Art can transform experience and help express painful feelings

Creative expression can transform our painful reactions to traumatic or difficult experiences, providing a way to give voice to painful feelings.

Charlize TheronCharlize Theron is an example. As a teen, she saw her mother shoot and kill her abusive and violently threatening father in self defense.

She said in a 2004 interview that her work has helped her deal with it:

“I think acting has healed me. I get to let it out. I get to say it and feel it in my work and I think that’s why I don’t go through my life walking with this thing, and suffering.”

In a later British newspaper interview she added: “People want to think that I am this tortured soul, that my work is drawn only from this one well.

“And though I would never sit here and say that it didn’t mark me, or mould me into the person that I am, my life has had many painful journeys and heartbreaks since my father died, many of which I draw on for my work.”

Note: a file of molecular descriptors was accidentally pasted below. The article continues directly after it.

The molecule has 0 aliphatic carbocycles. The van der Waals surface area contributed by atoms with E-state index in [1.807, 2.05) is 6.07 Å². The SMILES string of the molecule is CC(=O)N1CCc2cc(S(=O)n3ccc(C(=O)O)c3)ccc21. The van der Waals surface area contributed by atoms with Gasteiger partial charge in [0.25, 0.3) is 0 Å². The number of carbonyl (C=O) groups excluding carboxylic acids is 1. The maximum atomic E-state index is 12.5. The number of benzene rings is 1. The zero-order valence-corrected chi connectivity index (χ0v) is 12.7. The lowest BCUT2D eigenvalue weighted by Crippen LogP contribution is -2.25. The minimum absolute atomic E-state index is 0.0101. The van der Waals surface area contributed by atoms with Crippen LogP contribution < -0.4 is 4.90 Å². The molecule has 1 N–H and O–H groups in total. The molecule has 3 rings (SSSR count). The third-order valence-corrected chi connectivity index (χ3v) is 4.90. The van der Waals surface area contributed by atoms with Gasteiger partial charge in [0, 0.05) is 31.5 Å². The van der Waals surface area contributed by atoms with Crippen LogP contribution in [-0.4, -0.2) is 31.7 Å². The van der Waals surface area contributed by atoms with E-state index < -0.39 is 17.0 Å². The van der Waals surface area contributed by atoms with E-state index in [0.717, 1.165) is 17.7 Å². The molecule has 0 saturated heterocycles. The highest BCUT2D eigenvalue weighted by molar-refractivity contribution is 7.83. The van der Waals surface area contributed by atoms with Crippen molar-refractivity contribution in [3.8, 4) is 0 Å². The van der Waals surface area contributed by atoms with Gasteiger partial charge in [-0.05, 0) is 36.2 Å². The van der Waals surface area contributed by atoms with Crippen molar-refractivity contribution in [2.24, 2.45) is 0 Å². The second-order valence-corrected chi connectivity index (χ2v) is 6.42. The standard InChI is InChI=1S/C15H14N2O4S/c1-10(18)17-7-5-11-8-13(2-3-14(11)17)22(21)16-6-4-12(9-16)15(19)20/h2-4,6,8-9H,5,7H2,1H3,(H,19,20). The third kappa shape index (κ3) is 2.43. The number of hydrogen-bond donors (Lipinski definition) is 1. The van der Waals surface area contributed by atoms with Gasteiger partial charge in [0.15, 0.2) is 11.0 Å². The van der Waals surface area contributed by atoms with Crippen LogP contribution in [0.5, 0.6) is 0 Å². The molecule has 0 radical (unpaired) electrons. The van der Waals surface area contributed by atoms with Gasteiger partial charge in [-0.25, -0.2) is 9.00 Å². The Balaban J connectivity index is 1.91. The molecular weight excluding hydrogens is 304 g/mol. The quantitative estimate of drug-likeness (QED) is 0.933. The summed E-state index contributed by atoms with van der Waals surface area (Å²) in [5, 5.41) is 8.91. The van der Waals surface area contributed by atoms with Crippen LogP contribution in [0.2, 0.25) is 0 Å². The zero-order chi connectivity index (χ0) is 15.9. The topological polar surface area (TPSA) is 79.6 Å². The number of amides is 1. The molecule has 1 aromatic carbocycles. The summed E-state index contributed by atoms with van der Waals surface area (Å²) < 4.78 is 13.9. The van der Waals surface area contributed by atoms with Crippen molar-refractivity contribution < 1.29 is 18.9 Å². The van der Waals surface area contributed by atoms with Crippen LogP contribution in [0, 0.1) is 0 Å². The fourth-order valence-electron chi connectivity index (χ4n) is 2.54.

[Photo is from her Facebook page.]


Sally Field in Hello, My Name is Doris

How can creative expression help us deal with difficult emotions?

The photo is Sally Field in the 2015 film “Hello, My Name is Doris.” She has talked about being a teenager and acting in her TV show “The Flying Nun” as being “a hugely important time in my life” but also said the work became very depressing.

“I hated it every day. I hated the garbage. I felt it was just trivia that I had to say.”

She recalls that “Madeleine Sherwood, who played Mother Superior, recognized my depression and how difficult this was for me and she recognized why, and she took me to The Actor’s Studio.

“I didn’t know that’s where I needed to be, and it came a huge turning point in my life.” (From her imdb profile.)

In an interview for Variety, she said training at the Studio “really began to form who I was not only as an actor, but helped me be who I became as a person.

“Because it gave me…acting tools, that I can go into myself and if I can call on those pieces of myself as an actor, then I can call on them as a human, and I couldn’t do that before.”

From article Sally Field Opens Up to Hailee Steinfeld About Fighting Depression as a Teen.


Channel negative feelings into creative work

Harvard professor and creativity author Shelley Carson writes about using creative activities to reduce anxiety and stress, and notes “they even have the power to aid in the healing process if you’ve experienced trauma or injury.